With such a rich nutritional profile, it’s no wonder that the soybean is a popular staple food in many parts of the world. The problem, however, is that the husks these beans naturally come in are typically discarded during processing, leaving a significant amount of waste behind. In fact, in the US alone, around eight million tons of soybean husk are discarded annually.
That overwhelming amount of waste, however, may soon be diverted from landfills thanks to a novel ingenious process that transforms soybean shells into functional 3D-printing materials. Not only that, but the technique also provides a healthy sugar substitute in the process.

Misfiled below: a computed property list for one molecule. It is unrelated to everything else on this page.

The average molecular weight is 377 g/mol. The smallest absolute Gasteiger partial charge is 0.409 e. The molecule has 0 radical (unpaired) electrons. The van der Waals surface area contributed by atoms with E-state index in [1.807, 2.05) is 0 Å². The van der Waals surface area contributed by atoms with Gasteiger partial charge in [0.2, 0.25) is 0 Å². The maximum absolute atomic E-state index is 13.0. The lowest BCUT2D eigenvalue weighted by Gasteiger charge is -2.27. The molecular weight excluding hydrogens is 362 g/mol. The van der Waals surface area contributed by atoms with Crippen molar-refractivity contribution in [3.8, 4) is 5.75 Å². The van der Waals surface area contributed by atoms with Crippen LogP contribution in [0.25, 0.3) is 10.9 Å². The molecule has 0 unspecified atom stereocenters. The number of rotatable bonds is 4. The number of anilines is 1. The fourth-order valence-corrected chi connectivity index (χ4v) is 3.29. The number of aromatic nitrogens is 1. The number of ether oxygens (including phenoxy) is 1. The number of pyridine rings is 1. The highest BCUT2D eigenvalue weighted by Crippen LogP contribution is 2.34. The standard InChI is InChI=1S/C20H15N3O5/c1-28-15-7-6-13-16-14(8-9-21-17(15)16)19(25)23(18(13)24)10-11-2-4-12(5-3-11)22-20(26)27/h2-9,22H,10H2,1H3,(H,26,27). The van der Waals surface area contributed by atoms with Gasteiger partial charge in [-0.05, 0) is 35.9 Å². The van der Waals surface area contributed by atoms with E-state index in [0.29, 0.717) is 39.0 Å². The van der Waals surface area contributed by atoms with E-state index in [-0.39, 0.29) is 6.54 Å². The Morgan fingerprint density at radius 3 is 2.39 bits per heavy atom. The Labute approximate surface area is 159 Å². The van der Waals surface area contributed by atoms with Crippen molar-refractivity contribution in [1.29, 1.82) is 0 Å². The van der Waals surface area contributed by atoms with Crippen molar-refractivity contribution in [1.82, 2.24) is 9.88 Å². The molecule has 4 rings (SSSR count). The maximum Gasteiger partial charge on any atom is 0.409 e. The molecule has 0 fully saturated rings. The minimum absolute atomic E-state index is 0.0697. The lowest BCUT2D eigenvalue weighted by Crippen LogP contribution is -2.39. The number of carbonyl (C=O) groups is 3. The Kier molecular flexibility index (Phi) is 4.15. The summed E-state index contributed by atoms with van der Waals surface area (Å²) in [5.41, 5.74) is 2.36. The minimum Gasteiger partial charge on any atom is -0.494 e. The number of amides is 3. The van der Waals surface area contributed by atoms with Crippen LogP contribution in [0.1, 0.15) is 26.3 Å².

Developed by researchers at the University of Louisville (UofL), the project seeks to create a commercially viable process that can convert the soybean hull biomass into a low-calorie, diabetic-friendly sugar alternative, all while extracting micro and nanoscale fibers that can be reused for creating lightweight fiber composites and bio-plastic packaging via 3D-printing.
“Agriculture and agricultural processing are keys to economic development and employment in the US Xylose separation and use of soy hull fibers for natural fiber composites are potent opportunities for addressing worldwide farming economics, nutrition issues and material needs from a renewable source,” said Mahendra Sunkara, director of the Conn Center
To produce the sugar substitute, called xylose, the researchers used a patented process that extracts it from the soybean exodermis. After the xylose is extracted, the residual fiber, which is about 80 percent of the starting biomass, has a modified fiber structure that can be used as a natural fiber in composites for 3D-printing applications.